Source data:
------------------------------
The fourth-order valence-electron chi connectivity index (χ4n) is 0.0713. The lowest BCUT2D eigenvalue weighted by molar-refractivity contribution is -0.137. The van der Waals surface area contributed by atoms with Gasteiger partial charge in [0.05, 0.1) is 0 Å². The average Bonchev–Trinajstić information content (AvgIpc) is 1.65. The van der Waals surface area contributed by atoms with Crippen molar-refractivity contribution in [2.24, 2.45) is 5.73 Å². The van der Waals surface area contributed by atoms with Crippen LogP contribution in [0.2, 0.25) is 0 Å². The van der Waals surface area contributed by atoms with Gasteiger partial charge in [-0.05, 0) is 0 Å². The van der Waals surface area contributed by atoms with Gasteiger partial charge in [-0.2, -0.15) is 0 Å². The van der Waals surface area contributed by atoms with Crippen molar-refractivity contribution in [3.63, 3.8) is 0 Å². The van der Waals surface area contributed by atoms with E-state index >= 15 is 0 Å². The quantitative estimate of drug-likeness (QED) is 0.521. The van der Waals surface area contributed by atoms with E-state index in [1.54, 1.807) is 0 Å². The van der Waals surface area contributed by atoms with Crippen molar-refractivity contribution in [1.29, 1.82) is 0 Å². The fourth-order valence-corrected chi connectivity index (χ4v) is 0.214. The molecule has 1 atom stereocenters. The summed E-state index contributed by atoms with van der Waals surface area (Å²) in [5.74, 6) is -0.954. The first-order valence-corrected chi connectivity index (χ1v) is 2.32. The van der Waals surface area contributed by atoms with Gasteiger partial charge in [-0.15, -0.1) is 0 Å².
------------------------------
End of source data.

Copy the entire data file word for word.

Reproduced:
The fourth-order valence-electron chi connectivity index (χ4n) is 0.0713. The lowest BCUT2D eigenvalue weighted by molar-refractivity contribution is -0.137. The van der Waals surface area contributed by atoms with Gasteiger partial charge in [0.05, 0.1) is 0 Å². The average Bonchev–Trinajstić information content (AvgIpc) is 1.65. The van der Waals surface area contributed by atoms with Crippen molar-refractivity contribution in [2.24, 2.45) is 5.73 Å². The van der Waals surface area contributed by atoms with Crippen LogP contribution in [0.2, 0.25) is 0 Å². The van der Waals surface area contributed by atoms with Gasteiger partial charge in [-0.05, 0) is 0 Å². The van der Waals surface area contributed by atoms with Gasteiger partial charge in [-0.2, -0.15) is 0 Å². The van der Waals surface area contributed by atoms with Crippen molar-refractivity contribution in [3.63, 3.8) is 0 Å². The van der Waals surface area contributed by atoms with E-state index >= 15 is 0 Å². The quantitative estimate of drug-likeness (QED) is 0.521. The van der Waals surface area contributed by atoms with E-state index in [1.54, 1.807) is 0 Å². The van der Waals surface area contributed by atoms with Crippen molar-refractivity contribution in [1.29, 1.82) is 0 Å². The fourth-order valence-corrected chi connectivity index (χ4v) is 0.214. The molecule has 1 atom stereocenters. The summed E-state index contributed by atoms with van der Waals surface area (Å²) in [5.74, 6) is -0.954. The first-order valence-corrected chi connectivity index (χ1v) is 2.32. The van der Waals surface area contributed by atoms with Gasteiger partial charge in [-0.15, -0.1) is 0 Å².